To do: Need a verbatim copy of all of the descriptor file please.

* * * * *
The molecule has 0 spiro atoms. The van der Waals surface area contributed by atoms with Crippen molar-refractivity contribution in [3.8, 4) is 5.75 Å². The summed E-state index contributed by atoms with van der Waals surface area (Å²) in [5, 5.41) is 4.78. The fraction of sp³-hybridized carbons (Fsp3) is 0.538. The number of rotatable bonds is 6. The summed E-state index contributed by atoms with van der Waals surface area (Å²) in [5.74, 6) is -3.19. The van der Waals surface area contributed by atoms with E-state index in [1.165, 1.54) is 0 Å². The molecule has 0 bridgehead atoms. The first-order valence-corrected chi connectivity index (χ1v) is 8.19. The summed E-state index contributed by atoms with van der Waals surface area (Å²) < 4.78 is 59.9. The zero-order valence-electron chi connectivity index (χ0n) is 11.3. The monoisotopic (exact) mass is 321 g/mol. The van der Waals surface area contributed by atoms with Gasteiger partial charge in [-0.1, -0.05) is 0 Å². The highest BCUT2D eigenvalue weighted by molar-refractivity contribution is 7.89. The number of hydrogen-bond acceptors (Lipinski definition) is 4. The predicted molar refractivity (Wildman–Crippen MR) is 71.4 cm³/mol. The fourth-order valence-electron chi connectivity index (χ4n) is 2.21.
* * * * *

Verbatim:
The molecule has 0 spiro atoms. The van der Waals surface area contributed by atoms with Crippen molar-refractivity contribution in [3.8, 4) is 5.75 Å². The summed E-state index contributed by atoms with van der Waals surface area (Å²) in [5, 5.41) is 4.78. The fraction of sp³-hybridized carbons (Fsp3) is 0.538. The number of rotatable bonds is 6. The summed E-state index contributed by atoms with van der Waals surface area (Å²) in [5.74, 6) is -3.19. The van der Waals surface area contributed by atoms with E-state index in [1.165, 1.54) is 0 Å². The molecule has 0 bridgehead atoms. The first-order valence-corrected chi connectivity index (χ1v) is 8.19. The summed E-state index contributed by atoms with van der Waals surface area (Å²) < 4.78 is 59.9. The zero-order valence-electron chi connectivity index (χ0n) is 11.3. The monoisotopic (exact) mass is 321 g/mol. The van der Waals surface area contributed by atoms with Gasteiger partial charge in [-0.1, -0.05) is 0 Å². The highest BCUT2D eigenvalue weighted by molar-refractivity contribution is 7.89. The number of hydrogen-bond acceptors (Lipinski definition) is 4. The predicted molar refractivity (Wildman–Crippen MR) is 71.4 cm³/mol. The fourth-order valence-electron chi connectivity index (χ4n) is 2.21.